The first line of defense is trimming away sick or infected leaves and dispose of them. It will also help to keep the compost pile away from the garden in a secluded area. It is also important not to use the compost unless it is completely broke down and rotted.
Then, use a fungicide specifically for PM. This disease is so common, we wrote an entire guide on preventing and fighting it. Learn more about powdery mildew here.
Often times, root rot is the result of poor drainage and aeration. This is where the roots become waterlogged, and "drown". If you are growing in a pot with minimal aeration and drainage capabilities, this will be more common.
To identify root rot, examine the root zone. If your roots appear brown, slimy,
You can combat root rot by using fabric or air-pots, since these feature superior aeration and drainage. Another method for preventing root rot is simply monitoring your watering better. If you don't over water, you are very unlikely to experience this issue.
Certain growing media will be more susceptible to contributing to this disease. You can learn more about which growing mediums are best in our definitive guide.
Unfortunately, if you are experiencing root rot, there is little you can do to right the ship. You can bite the bullet and try and harvest what you can, or discard the plants and start over.
Perhaps the most dreaded disease of them all is Fusarium wilt. It almost always hits in the seedling stage, before the plant is fully mature.
Fusarium wilt is a soil-born disease, which can remain present for years and is difficult to get rid of or completely prevent. Your best bet when struck with it is to stick with resistant varieties or relocate where this family of plants are grown because it easily takes a few seasons before it is gone.
Dispose of any pot or flats that the plants were originally planted in and begin to improve the soil with compost and other organic matter.
Leaf spot is another fungal pathogen that hits many a garden. It is recognizable by the dark spotting of older leaves.
It rarely affects just one family of plants and can strike everything from a fruit tree to vegetables ranging from tomatoes to lettuce. There is also a bacterial leaf spot which can infect annual flowers like petunias or pansies and fruits such as strawberries.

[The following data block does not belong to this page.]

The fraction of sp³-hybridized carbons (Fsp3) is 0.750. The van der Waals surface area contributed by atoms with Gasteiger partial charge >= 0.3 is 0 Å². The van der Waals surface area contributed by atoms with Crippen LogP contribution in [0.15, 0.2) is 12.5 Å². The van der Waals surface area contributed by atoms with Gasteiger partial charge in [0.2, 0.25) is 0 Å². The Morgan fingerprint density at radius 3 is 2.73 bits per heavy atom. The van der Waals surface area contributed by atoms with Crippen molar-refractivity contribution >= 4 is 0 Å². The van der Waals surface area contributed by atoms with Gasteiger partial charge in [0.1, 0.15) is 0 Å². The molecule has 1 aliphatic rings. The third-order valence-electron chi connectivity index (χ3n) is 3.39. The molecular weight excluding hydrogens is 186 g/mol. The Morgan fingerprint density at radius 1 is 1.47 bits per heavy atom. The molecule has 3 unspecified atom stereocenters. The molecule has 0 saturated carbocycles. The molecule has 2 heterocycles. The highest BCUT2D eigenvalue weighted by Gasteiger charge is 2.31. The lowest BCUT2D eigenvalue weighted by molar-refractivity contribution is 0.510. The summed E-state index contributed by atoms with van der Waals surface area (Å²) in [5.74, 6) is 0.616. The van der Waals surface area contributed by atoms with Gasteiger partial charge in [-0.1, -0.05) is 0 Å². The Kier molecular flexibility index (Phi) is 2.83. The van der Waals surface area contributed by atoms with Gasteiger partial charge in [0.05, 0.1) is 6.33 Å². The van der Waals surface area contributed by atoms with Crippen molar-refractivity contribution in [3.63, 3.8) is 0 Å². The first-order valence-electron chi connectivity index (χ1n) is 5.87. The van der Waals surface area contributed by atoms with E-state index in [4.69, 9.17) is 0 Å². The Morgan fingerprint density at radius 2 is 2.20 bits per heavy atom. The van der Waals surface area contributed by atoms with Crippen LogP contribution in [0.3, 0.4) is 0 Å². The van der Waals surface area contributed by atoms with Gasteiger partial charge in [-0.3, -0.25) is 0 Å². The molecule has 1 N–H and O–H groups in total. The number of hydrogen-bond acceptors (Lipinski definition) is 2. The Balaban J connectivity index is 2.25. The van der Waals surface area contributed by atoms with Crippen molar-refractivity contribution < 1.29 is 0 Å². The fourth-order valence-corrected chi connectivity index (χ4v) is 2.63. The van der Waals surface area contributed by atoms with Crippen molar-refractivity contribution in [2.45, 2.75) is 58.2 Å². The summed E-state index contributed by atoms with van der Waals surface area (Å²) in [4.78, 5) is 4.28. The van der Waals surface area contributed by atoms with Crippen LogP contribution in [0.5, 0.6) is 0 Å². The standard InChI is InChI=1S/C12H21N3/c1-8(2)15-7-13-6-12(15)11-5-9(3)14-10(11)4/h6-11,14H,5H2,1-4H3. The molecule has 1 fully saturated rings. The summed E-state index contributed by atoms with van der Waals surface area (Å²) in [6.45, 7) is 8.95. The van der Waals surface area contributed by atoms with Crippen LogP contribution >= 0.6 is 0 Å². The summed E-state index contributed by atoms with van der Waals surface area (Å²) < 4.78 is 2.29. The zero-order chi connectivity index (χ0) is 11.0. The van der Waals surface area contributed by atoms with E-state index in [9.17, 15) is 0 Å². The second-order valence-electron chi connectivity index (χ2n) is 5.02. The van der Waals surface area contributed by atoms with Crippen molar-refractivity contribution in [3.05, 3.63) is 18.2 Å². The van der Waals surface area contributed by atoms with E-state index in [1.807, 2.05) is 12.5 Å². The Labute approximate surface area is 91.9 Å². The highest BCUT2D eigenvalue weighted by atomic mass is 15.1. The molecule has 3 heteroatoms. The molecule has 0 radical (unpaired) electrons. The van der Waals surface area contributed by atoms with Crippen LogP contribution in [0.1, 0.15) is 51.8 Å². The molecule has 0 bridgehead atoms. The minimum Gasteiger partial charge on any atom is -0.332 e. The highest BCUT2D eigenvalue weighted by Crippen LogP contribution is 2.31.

Leaf spot almost always begins with a nursery seedling so be careful to inspect the plants carefully for any sign before you purchase.
It can be prevented by keeping the garden clean of dried leaves or dead plants that the pathogen can cling to. Completely rake all debris away from the plants and do a heavy mulching of clean straw or hay.
There is no cure, however, for bacterial leaf spot other than selecting resistant varieties.
The bad news about rust is that there are over 500 separate known strains of it that can strike the garden. It almost always affects mature plants and leaves, and normally occurs later in the summer.
Rust is identified by the raised rusty colored spots appearing on mature leaves. It occurs in very sunny conditions following a heavy rain or watering. An infestation happens because of moisture evaporating off the leaves in the full sun.
Your best course of action is to remove and dispose of infected leaves and adapt an improved, more direct watering system. Avoid using overhead sprinklers in full sun and switch to a more controlled drip irrigation system.
Unless you’re growing heirloom varieties try to stick with the resistant varieties that are available.
Combating grow room diseases
If you are experiencing a grow room disease, don't worry! Many of these can be eradicated easily. Some, such as root rot, you will just have to try and live with, however.
If you are concerned about what you put onto your plants, we even carry OMRI listed fungicides and pesticides. Try using neem oil, insect traps, and sulfur burners for natural insect and disease control!
Questions? Call our experts at 888-815-9763 or email firstname.lastname@example.org.